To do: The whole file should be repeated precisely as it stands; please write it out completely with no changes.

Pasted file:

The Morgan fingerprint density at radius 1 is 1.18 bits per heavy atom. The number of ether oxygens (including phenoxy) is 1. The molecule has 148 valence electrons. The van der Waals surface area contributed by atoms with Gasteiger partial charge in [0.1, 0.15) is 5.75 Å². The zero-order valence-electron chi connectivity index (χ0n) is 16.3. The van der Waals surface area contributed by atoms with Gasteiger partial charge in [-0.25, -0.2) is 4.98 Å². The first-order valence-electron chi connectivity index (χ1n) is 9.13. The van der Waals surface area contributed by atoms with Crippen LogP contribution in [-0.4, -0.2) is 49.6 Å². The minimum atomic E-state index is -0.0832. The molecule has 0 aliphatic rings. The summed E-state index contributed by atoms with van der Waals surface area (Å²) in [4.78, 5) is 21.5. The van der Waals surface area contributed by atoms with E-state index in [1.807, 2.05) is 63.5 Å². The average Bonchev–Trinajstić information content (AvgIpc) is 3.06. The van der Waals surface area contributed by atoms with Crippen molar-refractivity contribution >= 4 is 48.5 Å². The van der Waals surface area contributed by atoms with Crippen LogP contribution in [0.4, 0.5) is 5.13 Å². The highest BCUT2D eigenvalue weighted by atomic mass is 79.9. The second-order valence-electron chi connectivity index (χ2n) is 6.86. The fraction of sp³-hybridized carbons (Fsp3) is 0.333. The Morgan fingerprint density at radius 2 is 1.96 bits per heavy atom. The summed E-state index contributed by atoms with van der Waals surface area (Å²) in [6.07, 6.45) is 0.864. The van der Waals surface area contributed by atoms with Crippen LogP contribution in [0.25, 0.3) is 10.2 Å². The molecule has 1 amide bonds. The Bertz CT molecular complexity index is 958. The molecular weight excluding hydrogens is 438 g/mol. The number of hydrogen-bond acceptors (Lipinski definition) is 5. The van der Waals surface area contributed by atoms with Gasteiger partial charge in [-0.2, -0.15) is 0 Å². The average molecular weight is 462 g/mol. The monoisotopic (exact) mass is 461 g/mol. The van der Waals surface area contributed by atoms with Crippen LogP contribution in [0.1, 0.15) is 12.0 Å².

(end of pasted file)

The Morgan fingerprint density at radius 1 is 1.18 bits per heavy atom. The number of ether oxygens (including phenoxy) is 1. The molecule has 148 valence electrons. The van der Waals surface area contributed by atoms with Gasteiger partial charge in [0.1, 0.15) is 5.75 Å². The zero-order valence-electron chi connectivity index (χ0n) is 16.3. The van der Waals surface area contributed by atoms with Gasteiger partial charge in [-0.25, -0.2) is 4.98 Å². The first-order valence-electron chi connectivity index (χ1n) is 9.13. The van der Waals surface area contributed by atoms with Crippen LogP contribution in [-0.4, -0.2) is 49.6 Å². The minimum atomic E-state index is -0.0832. The molecule has 0 aliphatic rings. The summed E-state index contributed by atoms with van der Waals surface area (Å²) in [4.78, 5) is 21.5. The van der Waals surface area contributed by atoms with E-state index in [1.807, 2.05) is 63.5 Å². The average Bonchev–Trinajstić information content (AvgIpc) is 3.06. The van der Waals surface area contributed by atoms with Crippen molar-refractivity contribution >= 4 is 48.5 Å². The van der Waals surface area contributed by atoms with Crippen LogP contribution in [0.4, 0.5) is 5.13 Å². The highest BCUT2D eigenvalue weighted by atomic mass is 79.9. The second-order valence-electron chi connectivity index (χ2n) is 6.86. The fraction of sp³-hybridized carbons (Fsp3) is 0.333. The Morgan fingerprint density at radius 2 is 1.96 bits per heavy atom. The summed E-state index contributed by atoms with van der Waals surface area (Å²) in [6.07, 6.45) is 0.864. The van der Waals surface area contributed by atoms with Crippen LogP contribution in [0.25, 0.3) is 10.2 Å². The molecule has 1 amide bonds. The Bertz CT molecular complexity index is 958. The molecular weight excluding hydrogens is 438 g/mol. The number of hydrogen-bond acceptors (Lipinski definition) is 5. The van der Waals surface area contributed by atoms with Gasteiger partial charge in [-0.2, -0.15) is 0 Å². The average molecular weight is 462 g/mol. The monoisotopic (exact) mass is 461 g/mol. The van der Waals surface area contributed by atoms with Crippen LogP contribution in [0.1, 0.15) is 12.0 Å².